1945 to present day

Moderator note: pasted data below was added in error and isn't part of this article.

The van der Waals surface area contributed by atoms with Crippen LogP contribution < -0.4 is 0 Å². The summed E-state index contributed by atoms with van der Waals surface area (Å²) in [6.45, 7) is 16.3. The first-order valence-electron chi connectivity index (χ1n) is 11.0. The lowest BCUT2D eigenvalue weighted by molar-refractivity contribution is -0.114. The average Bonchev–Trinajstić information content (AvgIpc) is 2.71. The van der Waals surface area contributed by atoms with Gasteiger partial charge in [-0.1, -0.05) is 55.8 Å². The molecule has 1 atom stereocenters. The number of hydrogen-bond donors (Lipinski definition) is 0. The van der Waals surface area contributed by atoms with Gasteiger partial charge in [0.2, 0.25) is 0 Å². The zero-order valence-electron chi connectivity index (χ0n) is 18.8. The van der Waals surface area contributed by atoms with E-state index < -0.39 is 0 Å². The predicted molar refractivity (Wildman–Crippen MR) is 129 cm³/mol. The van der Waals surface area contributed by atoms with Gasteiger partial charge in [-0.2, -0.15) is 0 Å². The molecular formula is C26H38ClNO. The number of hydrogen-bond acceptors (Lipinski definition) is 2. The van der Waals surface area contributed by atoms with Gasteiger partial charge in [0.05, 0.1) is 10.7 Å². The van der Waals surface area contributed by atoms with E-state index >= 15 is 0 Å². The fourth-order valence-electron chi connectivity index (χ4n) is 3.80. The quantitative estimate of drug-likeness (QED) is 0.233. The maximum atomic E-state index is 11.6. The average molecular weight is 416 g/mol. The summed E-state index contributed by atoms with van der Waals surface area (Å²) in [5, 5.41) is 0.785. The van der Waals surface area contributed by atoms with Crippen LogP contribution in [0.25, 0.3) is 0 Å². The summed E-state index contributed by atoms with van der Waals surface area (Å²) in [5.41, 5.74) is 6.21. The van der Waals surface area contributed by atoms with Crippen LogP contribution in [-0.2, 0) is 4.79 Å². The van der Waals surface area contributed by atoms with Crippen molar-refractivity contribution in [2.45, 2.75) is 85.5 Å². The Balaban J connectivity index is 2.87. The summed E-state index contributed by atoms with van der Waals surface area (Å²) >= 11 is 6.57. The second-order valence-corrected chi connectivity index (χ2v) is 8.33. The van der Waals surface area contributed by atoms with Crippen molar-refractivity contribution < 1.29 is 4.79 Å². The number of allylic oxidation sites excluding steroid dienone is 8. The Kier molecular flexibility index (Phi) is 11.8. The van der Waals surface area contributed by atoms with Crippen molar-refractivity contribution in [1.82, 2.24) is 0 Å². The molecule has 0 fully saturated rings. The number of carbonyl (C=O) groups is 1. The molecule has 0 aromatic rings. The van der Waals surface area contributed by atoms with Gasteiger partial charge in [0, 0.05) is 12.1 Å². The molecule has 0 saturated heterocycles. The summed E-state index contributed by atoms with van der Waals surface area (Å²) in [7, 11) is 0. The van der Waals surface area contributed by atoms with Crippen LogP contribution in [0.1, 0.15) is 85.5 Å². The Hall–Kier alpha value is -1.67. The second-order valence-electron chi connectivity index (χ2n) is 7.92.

The Empire began its steady decline in the wake of the two world wars, which had left Britain significantly weakened economically. Indian independence in 1947 had sown the seeds for change and in the 1950s, wishing to avoid the colonial wars that France was fighting with Algeria, the British government granted independence to Sudan, the Gold Coast and Malaysia. Many of Britain’s colonies had already become dominions of Britain by the time the Empire began to decline. Canada became Britain’s first dominion, in 1867, followed by Australia in 1901 and New Zealand in 1907. These former colonies were, in principle, still attached to the British Crown, but were able to exercise certain agreed rights. Most of Britain’s Caribbean territories achieved their independence over the next 20 years or so, with Barbados leaving in 1966 and the remainder of the eastern Caribbean islands in the 1970s and 1980s. For many, the final end to the Empire came in 1997, when Hong Kong became a special administrative region of the People’s Republic of China. In 1949, the voluntary Commonwealth of Nations was formed, initially comprising eight independent member states, of which most were former territories of the Empire. Today, the Commonwealth is home to 2.4 billion people from 52 countries.